Include links to high-resolution head shots and a few environmental shots that show you in a variety of settings. For example, a cookbook might include photos of her in the kitchen, whipping up a favorite dish, or shopping at a local farmer’s market. Small newspapers, newsletters and bloggers will welcome these photos. You will also need a photo of your book cover.  

Here’s a good example of an environmental photo for bestselling author Edward Vilga’s media kit. He is the author of Downward Dog and Yoga in Bed. The photo of Edward and his dog, Belle, was taken by Jonathan Pozniak.


author edward vilga and belle 


Templates to Help You

Author Media Kit Templates for a BookAll of this content has to read well and look good. This is where many author media kits fall short.

Book publishing expert Joel Friedlander and I have worked with hundreds of authors. We know the types of questions they have about book publicity and, especially, media kits. That’s why we created a series of helpful templates that remove the mystery and guesswork from creating these materials.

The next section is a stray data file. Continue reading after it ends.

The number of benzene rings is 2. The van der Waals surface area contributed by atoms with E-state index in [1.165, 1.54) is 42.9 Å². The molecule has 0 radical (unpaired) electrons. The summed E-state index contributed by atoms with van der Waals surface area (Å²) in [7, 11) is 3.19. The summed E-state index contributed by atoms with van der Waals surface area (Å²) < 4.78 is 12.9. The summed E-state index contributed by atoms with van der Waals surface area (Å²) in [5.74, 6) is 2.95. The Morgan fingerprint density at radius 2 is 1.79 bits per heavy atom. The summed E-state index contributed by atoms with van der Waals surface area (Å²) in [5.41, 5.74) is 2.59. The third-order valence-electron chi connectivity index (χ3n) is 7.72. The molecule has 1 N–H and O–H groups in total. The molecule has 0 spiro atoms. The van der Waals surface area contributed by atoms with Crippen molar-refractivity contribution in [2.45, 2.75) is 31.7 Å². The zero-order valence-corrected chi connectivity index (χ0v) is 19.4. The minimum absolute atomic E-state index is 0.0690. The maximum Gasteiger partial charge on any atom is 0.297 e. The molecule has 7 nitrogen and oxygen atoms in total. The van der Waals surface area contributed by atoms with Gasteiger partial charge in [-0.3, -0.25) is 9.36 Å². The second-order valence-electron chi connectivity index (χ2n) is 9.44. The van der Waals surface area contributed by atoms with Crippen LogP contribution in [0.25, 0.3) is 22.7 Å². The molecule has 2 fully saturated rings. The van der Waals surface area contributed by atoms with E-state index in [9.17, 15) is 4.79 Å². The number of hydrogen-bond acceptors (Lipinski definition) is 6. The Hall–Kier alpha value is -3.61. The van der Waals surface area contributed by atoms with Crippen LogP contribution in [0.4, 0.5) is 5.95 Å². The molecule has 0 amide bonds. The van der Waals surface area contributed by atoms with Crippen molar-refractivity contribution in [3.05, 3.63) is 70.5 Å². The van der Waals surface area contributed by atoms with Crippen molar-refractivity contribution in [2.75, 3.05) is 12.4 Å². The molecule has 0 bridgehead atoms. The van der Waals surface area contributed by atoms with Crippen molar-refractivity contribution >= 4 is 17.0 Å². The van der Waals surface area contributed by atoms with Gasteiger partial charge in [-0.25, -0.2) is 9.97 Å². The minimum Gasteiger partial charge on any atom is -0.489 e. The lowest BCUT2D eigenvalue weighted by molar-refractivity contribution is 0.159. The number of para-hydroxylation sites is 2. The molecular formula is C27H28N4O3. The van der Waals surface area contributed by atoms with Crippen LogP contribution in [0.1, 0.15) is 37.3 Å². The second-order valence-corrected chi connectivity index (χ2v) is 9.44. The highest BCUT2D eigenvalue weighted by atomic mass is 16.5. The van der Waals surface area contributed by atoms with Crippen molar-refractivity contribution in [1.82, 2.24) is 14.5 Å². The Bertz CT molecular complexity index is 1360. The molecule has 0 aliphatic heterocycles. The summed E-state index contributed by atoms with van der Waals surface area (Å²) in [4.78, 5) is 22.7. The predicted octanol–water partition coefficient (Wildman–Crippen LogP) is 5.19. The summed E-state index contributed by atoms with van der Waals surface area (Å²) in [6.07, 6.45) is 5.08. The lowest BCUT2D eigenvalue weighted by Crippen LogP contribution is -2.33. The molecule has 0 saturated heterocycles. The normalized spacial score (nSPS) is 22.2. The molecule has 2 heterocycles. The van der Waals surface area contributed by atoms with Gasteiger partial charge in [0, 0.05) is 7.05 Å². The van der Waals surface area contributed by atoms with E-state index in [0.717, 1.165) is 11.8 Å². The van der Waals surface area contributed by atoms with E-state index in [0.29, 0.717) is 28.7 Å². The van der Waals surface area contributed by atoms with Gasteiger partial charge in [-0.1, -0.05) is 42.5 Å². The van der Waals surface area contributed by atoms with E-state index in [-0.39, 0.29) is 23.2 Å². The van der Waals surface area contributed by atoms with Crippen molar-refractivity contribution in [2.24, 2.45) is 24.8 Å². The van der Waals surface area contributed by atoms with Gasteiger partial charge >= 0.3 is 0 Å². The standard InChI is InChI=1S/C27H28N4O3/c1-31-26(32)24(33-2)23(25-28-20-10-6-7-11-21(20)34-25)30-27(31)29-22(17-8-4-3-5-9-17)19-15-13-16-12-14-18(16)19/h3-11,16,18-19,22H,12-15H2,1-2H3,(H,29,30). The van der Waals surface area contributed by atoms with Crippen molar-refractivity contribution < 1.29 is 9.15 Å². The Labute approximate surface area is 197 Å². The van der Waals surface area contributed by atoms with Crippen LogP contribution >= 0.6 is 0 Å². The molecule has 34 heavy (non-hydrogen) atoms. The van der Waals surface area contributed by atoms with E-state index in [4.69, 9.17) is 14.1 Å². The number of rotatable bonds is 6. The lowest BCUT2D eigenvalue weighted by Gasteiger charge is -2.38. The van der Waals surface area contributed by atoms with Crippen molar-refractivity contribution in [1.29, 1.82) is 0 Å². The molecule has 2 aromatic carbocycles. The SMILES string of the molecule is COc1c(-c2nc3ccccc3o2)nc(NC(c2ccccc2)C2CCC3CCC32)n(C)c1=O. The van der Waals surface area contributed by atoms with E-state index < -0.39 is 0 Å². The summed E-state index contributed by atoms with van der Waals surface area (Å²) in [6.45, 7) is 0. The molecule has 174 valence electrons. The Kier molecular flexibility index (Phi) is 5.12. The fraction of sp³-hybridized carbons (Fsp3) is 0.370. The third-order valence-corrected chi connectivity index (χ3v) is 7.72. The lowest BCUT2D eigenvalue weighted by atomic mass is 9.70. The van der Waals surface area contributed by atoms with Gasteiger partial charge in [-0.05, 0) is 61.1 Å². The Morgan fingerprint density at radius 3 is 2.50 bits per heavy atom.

“Quick & Easy Media Kit Templates for Indie Authors” is the only product of its kind that removes the expensive, huge time commitment and worry from creating a media kit. 

It includes:

  • A package of 8 PDF documents that are pre-formatted templates for the eight most important items mentioned above.
  • Another 4 templates for items that will come in handy during your book marketing campaign. You don’t have to include all these in your kit, but you will need them when approaching national retailers, book stores, book reviewers and when you sell books at events like book signings.
  • Full instructions on how to use the templates, including samples of every template so you can see how the materials should look when completed. The templates include black text (where you will place your own copy) and red text (tips from me on how to write it.)